Monday, September 21, 2009
Rare Danish watercolour found sleeping in Yorkshire
They're called 'sleepers' — auction lots whose true value is unrecognized by the auctioneer until the hammer falls.
On such occasions it only takes two knowledgeable dealers or collectors for the bidding to take off, leaving a derisory estimate in a cloud of dust. So perhaps the real sleepers are the auctioneers who only wake up when the item they've failed to recognize suddenly breaks cover and fetches an unexpectedly high price. This month some of the loudest snoring came from West Yorkshire, although the dozy auctioneers, Hartleys of Ilkley, will doubtless claim that it wasn't a sleeper as they knew all along what it was and what it was worth. Which merely confirms that pre-sale estimates are meaningless.
Among the pictures offered at their 9th September auction was the original watercolour illustration dated 1913 (above left). Entitled Knight Olaf, it shows a forest with a gaunt-looking medieval knight astride a white steed being welcomed by a frieze of ethereal female nudes doubling as swirling mist. Clearly influenced by fin-de-siècle artists such as Jan Toorop and Aubrey Beardsley, it also has affinities with the work of childrens' book illustrators like Arthur Rackham and Edmund Dulac, and with the 'Fairyland' designs by Daisy Makeig Jones for Royal Worcester ceramics.
The artist was the Danish illustrator Kay Rasmus Nielsen (1886-1957) (right) who, like Rackham, specialized in illustrating fairy tales and legends by Hans Christian Andersen, the Brothers Grimm, Arthur Quiller-Couch, Charles Perrault, and others.
After training in Paris, where he absorbed the prevailing Symbolist and Art Nouveau styles of the European avant garde, Nielsen moved to London in 1911. There he established a successful career as a children's book illustrator. In 1939, he settled in southern California and the following year was commissioned by Walt Disney to design scenes for his 1940 film, Fantasia.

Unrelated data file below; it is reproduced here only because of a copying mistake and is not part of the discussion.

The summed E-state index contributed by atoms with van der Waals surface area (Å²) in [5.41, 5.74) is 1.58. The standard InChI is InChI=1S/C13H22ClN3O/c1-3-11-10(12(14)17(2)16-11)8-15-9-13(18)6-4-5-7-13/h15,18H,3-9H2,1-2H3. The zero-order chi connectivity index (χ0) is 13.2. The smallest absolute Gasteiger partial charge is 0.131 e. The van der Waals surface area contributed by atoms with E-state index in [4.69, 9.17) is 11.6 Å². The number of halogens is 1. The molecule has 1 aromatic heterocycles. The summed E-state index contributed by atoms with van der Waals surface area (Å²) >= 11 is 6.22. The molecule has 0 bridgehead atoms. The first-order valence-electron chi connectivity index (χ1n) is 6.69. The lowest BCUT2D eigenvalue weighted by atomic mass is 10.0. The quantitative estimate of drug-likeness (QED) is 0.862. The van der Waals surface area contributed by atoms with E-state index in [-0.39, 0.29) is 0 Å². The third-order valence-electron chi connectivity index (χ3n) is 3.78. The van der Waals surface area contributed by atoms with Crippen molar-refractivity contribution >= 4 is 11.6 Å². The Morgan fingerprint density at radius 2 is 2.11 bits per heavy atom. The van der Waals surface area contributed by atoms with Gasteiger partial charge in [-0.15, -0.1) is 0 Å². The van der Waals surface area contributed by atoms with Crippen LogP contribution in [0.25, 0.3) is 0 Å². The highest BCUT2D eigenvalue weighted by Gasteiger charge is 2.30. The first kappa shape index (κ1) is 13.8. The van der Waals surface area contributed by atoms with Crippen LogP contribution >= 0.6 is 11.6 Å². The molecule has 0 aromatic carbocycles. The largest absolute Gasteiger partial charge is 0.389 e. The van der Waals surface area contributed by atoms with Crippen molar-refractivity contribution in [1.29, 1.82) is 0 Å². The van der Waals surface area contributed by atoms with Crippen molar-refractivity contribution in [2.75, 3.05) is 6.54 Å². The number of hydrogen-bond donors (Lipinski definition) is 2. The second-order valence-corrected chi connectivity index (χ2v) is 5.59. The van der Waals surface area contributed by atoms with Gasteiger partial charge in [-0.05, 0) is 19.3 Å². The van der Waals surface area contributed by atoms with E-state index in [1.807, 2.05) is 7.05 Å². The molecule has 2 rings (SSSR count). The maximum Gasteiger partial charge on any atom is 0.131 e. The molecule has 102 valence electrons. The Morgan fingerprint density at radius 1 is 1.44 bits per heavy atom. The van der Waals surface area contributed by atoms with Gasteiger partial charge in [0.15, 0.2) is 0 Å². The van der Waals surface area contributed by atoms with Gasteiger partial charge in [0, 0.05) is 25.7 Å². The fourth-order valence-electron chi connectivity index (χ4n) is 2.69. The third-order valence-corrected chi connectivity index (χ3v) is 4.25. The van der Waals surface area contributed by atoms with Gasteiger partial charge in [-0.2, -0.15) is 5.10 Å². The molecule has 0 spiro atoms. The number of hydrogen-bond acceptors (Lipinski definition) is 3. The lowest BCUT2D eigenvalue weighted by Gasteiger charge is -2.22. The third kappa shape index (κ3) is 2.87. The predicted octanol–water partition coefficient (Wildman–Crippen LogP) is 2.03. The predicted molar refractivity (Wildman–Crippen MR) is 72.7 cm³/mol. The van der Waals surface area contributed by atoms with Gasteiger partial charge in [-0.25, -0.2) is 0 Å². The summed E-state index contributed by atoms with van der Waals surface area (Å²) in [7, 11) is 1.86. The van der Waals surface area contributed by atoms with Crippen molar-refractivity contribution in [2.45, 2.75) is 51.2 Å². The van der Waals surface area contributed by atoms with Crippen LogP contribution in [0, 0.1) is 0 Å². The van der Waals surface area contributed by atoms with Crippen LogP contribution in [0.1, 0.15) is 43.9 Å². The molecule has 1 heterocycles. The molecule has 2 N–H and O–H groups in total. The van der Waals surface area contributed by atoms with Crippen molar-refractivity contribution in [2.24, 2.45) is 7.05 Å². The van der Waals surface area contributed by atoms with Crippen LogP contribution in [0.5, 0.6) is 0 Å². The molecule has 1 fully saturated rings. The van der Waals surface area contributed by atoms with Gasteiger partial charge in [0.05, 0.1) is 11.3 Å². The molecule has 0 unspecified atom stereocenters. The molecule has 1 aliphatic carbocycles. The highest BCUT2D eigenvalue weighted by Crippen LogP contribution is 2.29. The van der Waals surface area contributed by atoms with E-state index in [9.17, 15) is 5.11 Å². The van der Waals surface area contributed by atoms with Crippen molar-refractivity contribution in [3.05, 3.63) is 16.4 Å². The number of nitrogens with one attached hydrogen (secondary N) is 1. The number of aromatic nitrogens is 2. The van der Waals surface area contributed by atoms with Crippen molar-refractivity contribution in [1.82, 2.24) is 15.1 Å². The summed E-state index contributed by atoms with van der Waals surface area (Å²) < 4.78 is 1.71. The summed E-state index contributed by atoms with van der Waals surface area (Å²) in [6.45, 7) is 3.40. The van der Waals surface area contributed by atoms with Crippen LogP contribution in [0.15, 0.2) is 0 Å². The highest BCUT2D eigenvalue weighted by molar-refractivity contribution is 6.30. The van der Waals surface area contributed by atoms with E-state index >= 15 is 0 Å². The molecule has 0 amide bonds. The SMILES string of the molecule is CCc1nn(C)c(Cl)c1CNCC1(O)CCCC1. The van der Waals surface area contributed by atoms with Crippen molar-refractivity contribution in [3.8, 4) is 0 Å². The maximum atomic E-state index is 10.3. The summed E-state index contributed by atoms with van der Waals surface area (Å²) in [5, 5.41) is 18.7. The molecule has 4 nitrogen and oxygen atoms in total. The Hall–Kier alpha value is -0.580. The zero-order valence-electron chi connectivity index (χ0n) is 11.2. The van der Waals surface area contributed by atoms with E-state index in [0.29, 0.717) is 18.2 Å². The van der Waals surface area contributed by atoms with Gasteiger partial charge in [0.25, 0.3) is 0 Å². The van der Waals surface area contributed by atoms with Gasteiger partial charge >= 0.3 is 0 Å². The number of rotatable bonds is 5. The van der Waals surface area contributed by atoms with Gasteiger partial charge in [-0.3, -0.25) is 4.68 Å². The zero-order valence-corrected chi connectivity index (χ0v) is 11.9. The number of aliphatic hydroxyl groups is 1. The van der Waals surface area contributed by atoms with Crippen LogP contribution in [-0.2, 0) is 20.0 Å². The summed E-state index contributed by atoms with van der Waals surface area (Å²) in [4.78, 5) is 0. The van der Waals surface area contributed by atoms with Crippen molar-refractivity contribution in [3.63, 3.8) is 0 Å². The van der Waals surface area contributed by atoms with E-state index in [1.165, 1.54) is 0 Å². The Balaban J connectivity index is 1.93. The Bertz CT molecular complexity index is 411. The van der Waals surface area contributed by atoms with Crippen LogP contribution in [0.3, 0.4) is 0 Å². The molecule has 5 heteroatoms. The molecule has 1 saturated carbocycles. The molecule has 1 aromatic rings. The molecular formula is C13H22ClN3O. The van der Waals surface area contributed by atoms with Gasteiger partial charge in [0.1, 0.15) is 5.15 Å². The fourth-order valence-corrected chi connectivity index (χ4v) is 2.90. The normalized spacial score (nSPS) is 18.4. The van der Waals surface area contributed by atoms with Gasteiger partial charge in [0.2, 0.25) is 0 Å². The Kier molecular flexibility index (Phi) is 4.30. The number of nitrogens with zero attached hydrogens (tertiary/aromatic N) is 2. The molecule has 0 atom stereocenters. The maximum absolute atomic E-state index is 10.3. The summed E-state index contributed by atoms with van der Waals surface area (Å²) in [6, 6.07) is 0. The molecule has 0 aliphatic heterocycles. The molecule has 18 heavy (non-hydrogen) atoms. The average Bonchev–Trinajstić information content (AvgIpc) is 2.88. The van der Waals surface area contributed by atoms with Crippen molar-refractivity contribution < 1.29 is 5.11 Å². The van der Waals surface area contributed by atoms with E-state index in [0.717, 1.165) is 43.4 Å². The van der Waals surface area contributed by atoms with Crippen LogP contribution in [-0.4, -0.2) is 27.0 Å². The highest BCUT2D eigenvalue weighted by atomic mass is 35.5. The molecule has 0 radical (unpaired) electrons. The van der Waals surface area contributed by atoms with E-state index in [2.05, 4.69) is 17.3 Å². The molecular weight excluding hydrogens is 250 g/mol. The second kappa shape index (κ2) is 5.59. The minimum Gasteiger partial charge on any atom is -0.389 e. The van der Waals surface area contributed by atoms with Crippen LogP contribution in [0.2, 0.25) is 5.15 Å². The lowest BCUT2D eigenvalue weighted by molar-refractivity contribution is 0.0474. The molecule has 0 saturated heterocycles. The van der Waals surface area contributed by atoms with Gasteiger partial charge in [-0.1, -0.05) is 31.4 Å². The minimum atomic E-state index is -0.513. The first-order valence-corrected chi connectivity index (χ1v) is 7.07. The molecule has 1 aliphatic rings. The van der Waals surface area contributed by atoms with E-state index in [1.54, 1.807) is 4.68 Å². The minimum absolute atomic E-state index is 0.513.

The illustration that turned up in Yorkshire was signed and dated 1913, making it an early work, executed when Nielsen was just 27 and beginning to pick up his first commissions from London publishers Hodder and Stoughton. It bore a label on the verso for the Leicester Galleries, the internationally renowned London dealers in avant garde art.
The Knight Olaf was entered for sale by a private vendor from Halifax whose family acquired it after the war when they bought a large Cheshire property that had been decommissioned by the army. The illustration was acquired along with the rest of the house contents and was for many years assumed to be a print. Even in 1945 it may have been worth more than the house.
There is no shortage of auction price databases on the internet that would have revealed the keen international demand for original illustrations by Nielsen, but it seems Hartleys didn't consult them. Only last year, Christie's South Kensington sold A Huntsman Vanquishes The Seven-Headed Dragon (left) for £23,273 ($67,500), by no means an unusual price for Nielsen's work.
How, then, did Hartleys arrive at an estimate of just £1500-2500 for such a hugely decorative, original, early work, signed and dated, in excellent condition, and in its original frame? The trade press described the estimate as "cautious". Pointless would be more accurate.
In the event, the hammer fell at £36,000 offered by an American bidder. It's the sort of picture that would probably have interested the Museum of American Illustration in Rhode Island, to say nothing of the wealthy private collectors of Nielsen's work who'd be willing to stretch themselves for outstanding early examples.
The buyer's premium alone on the hammer price amounts to £5400, to say nothing of the vendor commission.
Nice work, if you can get it. Even better if you can do it in your sleep.